Five Secrets of a Happy Marriage: Essential Marriage Tips from Real Therapists

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Rules for a Fair Fight

Before any couple can even begin to solve their problems, they have to learn how to use their anger constructively. How can anger be constructive? Use it to explore the underlying causes of your disagreements, and you'll find ways to address both of your needs.

If bickering punctuates your days; if arguments escalate quickly until you're both shouting things you later regret; or if you too often smile through gritted teeth while your stomach is roiling like an ocean in a hurricane, the following rules can help you defuse the rage and focus your energies on practical strategies for change. Make a promise to:

1. Remind yourself that it is okay to be angry, and don't feel guilty about having those angry feelings. Women, especially, grow up believing that it is unladylike and bitchy to express any negative feelings. Better to suppress anger, they're taught, than express it. But there are times when anger is legitimate and those occasions must be recognized and addressed. Once you do that, you'll be in a stronger position to say how you honestly feel and find a path for change.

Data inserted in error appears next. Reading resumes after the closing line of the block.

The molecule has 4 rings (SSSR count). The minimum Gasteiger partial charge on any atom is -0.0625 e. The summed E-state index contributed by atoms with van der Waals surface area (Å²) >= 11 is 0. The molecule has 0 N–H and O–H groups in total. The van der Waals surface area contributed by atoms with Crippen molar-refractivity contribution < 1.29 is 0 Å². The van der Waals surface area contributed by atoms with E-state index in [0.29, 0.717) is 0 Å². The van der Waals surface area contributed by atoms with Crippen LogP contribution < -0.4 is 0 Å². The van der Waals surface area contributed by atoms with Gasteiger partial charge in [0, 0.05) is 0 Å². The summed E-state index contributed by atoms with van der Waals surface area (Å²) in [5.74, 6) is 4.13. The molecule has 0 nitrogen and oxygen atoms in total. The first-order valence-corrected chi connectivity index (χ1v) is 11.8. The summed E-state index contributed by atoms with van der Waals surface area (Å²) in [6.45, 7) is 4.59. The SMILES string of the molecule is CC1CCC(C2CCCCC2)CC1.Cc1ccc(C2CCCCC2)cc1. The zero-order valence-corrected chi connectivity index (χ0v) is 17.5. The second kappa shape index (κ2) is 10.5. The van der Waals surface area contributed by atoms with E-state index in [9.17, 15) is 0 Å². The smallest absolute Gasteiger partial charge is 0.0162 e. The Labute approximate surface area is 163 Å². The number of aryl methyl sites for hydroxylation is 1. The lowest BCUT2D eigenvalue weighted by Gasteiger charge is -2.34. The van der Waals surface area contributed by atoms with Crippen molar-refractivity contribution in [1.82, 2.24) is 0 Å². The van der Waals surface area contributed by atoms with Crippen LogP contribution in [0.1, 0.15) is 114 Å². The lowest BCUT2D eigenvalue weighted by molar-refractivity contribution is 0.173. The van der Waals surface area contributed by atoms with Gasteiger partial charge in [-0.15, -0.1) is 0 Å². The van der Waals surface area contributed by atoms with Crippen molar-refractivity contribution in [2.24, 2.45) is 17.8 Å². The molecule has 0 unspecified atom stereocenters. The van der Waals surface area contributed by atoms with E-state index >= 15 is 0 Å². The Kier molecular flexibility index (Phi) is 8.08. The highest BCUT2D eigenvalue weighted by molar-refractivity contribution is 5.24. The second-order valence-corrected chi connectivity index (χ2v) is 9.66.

2. Understand that although you disagree, you are not enemies. No matter how much people love each other, differences will eventually trigger conflict. Fighting fair means you will not attack each other -- physically or verbally. Name-calling, cursing, screaming, or blaming are verboten. So, is threatening separation or divorce.

3. Never use something that has been previously told to you in confidence as a weapon in an argument. When you do, you betray the trust your spouse has placed in you, and make it harder for your partner to feel emotionally safe in the marriage.

4. Never walk out of the room until you either both agree that an argument is over or have decided to table the problem and chosen a specific time to bring it up again.

5. Acknowledge each other's feelings and perceptions, without judgment or criticism. There's no "right" way to feel, and there will be times in every marriage that you simply will not agree. But you should always make the effort to unravel what is troubling your partner and show genuine caring for and awareness of his or her emotional experience. Phrases such as "I never thought of that" or "Tell me more about what you're thinking" will help you break out of an anger stalemate.

Excerpted from Seven Secrets of a Happy Marriage: Wisdom from the Annals of "Can This Marriage Be Saved?"

Continued on page 3:  Getting Him to Open Up


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